Note that the intersection is a set, not just the element “b”.
    • Introduction to Sets
      Let S and T be two sets, S U T , read as S unions T, is the merge–set of the two sets.
    • Introduction to Sets
      Let S and T be two sets, S U T , read as S unions T, is the merge–set of the two sets. For the union operation, duplicated items is only counted once.
    • Introduction to Sets
      Let S and T be two sets, S U T , read as S unions T, is the merge–set of the two sets. For the union operation, duplicated items is only counted once. Hence {a, b} U {b, c} = {a, b, c}.
    • Introduction to Sets
      Let S and T be two sets, S U T , read as S unions T, is the merge–set of the two sets. For the union operation, duplicated items is only counted once. Hence {a, b} U {b, c} = {a, b, c}.
      Example B. Find and draw A B and A U B given that
      A = {all the x where –2 < x ≤ 6}
      B = {all the x where | x | ≤ 4}
    • Introduction to Sets
      Let S and T be two sets, S U T , read as S unions T, is the merge–set of the two sets. For the union operation, duplicated items is only counted once. Hence {a, b} U {b, c} = {a, b, c}.
      Example B. Find and draw A B and A U B given that
      A = {all the x where –2 < x ≤ 6}
      B = {all the x where | x | ≤ 4}
      We have graphically
      A
      x
      –4
      4
      B
      x
      –2
      6
    • Introduction to Sets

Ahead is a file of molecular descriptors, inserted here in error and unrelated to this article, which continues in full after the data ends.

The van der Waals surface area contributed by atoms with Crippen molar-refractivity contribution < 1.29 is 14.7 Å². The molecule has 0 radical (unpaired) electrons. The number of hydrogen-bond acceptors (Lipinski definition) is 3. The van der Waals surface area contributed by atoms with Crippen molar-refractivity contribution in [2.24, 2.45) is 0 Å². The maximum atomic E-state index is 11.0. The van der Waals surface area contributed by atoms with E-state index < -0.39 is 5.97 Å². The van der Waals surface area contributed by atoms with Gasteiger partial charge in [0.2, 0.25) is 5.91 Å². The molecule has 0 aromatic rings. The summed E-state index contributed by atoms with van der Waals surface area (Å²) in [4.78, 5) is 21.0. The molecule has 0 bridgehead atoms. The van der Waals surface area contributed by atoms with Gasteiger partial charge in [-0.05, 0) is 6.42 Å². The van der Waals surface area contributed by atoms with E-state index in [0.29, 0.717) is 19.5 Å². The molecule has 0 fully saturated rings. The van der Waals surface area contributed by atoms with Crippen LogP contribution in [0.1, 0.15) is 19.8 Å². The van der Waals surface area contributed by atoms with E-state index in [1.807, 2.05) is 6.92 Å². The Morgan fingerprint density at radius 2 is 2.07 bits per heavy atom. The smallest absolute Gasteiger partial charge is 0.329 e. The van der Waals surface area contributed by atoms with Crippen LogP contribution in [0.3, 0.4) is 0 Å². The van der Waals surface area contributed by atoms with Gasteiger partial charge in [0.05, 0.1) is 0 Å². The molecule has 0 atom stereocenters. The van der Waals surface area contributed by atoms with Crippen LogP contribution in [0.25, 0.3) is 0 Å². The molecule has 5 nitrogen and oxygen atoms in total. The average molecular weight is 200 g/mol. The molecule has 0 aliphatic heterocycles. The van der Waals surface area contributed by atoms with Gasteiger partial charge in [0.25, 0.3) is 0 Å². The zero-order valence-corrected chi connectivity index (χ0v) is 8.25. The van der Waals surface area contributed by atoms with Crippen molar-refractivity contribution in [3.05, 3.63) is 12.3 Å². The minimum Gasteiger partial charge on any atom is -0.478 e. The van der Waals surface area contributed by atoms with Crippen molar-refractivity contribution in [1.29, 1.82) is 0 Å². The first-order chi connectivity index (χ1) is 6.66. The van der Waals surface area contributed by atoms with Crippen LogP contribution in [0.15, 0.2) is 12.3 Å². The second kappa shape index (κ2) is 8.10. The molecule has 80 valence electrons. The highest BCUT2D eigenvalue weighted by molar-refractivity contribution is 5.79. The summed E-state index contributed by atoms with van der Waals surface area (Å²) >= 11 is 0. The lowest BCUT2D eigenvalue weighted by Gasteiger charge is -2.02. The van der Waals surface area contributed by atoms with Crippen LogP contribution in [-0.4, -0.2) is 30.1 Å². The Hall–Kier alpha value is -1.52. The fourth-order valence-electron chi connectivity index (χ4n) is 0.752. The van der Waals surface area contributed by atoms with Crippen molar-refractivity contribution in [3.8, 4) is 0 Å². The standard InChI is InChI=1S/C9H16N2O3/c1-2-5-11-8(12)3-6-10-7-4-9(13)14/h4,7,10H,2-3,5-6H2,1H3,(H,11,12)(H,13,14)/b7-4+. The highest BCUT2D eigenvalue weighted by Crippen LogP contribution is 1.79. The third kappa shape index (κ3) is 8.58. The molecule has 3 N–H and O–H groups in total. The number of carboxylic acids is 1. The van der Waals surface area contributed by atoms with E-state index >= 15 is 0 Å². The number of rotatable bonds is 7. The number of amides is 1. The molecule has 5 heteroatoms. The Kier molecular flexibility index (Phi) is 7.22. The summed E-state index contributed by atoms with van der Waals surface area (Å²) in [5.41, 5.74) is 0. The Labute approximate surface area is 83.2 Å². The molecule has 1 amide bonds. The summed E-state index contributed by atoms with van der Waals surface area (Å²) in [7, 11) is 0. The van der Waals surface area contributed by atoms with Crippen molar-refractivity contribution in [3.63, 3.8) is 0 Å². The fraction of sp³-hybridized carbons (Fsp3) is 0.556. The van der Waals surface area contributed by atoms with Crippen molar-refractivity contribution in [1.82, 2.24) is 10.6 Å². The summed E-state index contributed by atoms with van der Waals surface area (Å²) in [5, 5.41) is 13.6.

Let S and T be two sets, S U T , read as S unions T, is the merge–set of the two sets. For the union operation, duplicated items is only counted once. Hence {a, b} U {b, c} = {a, b, c}.
      Example B. Find and draw A B and A U B given that
      A = {all the x where –2 < x ≤ 6}
      B = {all the x where | x | ≤ 4}
      We have graphically
      A
      x
      –4
      4
      B
      x
      –2
      6
      A B
      4
      –2
      A B is the common or overlapped segment of A with B.
    • Introduction to Sets
      Let S and T be two sets, S U T , read as S unions T, is the merge–set of the two sets. For the union operation, duplicated items is only counted once. Hence {a, b} U {b, c} = {a, b, c}.
      Example B. Find and draw A B and A U B given that
      A = {all the x where –2 < x ≤ 6}
      B = {all the x where | x | ≤ 4}
      We have graphically
      A
      x
      –4
      4
      B
      x
      –2
      6
      A B
      4
      –2
      A B is the common or overlapped segment of A with B.
      A = { B = {–2 < x ≤ 4}
    • Introduction to Sets
      Given that
      A
      x
      –4
      4
      B
      x
      –2
      6
    • Introduction to Sets
      Given that
      A
      x
      –4
      4
      B
      x
      –2
      6
      A U B consists both portions of either color
    • Introduction to Sets
      Given that
      A
      x
      –4
      4
      B
      x
      –2
      6
      A U B
      –4
      6
      A U B consists both portions of either color = {–4 < x ≤ 6}.
    • Introduction to Sets
      Given that
      A
      x
      –4
      4
      B
      x
      –2
      6
      A U B
      –4
      6
      A U B consists both portions of either color = {–4 < x ≤ 6}.
      Let’s extend this to the x&y coordinate system.
    • Introduction to Sets